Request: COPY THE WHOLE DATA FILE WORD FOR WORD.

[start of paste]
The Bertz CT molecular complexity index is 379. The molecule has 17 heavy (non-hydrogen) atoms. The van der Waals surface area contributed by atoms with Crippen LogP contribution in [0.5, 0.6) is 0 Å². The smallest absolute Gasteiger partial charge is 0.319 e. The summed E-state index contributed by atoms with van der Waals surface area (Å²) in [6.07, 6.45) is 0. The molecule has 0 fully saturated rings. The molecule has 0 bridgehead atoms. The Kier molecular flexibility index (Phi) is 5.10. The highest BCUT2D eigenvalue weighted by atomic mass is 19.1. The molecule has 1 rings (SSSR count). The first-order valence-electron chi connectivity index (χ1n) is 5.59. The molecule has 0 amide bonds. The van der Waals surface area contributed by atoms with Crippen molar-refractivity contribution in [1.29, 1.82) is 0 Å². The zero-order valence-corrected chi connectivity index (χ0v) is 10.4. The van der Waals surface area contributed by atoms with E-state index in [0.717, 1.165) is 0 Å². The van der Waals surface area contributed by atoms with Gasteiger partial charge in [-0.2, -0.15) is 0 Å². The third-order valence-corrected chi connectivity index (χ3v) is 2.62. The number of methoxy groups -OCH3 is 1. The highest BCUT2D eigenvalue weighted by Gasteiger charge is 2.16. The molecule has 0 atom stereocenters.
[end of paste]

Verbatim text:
The Bertz CT molecular complexity index is 379. The molecule has 17 heavy (non-hydrogen) atoms. The van der Waals surface area contributed by atoms with Crippen LogP contribution in [0.5, 0.6) is 0 Å². The smallest absolute Gasteiger partial charge is 0.319 e. The summed E-state index contributed by atoms with van der Waals surface area (Å²) in [6.07, 6.45) is 0. The molecule has 0 fully saturated rings. The molecule has 0 bridgehead atoms. The Kier molecular flexibility index (Phi) is 5.10. The highest BCUT2D eigenvalue weighted by atomic mass is 19.1. The molecule has 1 rings (SSSR count). The first-order valence-electron chi connectivity index (χ1n) is 5.59. The molecule has 0 amide bonds. The van der Waals surface area contributed by atoms with Crippen molar-refractivity contribution in [1.29, 1.82) is 0 Å². The zero-order valence-corrected chi connectivity index (χ0v) is 10.4. The van der Waals surface area contributed by atoms with E-state index in [0.717, 1.165) is 0 Å². The van der Waals surface area contributed by atoms with Gasteiger partial charge in [-0.2, -0.15) is 0 Å². The third-order valence-corrected chi connectivity index (χ3v) is 2.62. The number of methoxy groups -OCH3 is 1. The highest BCUT2D eigenvalue weighted by Gasteiger charge is 2.16. The molecule has 0 atom stereocenters.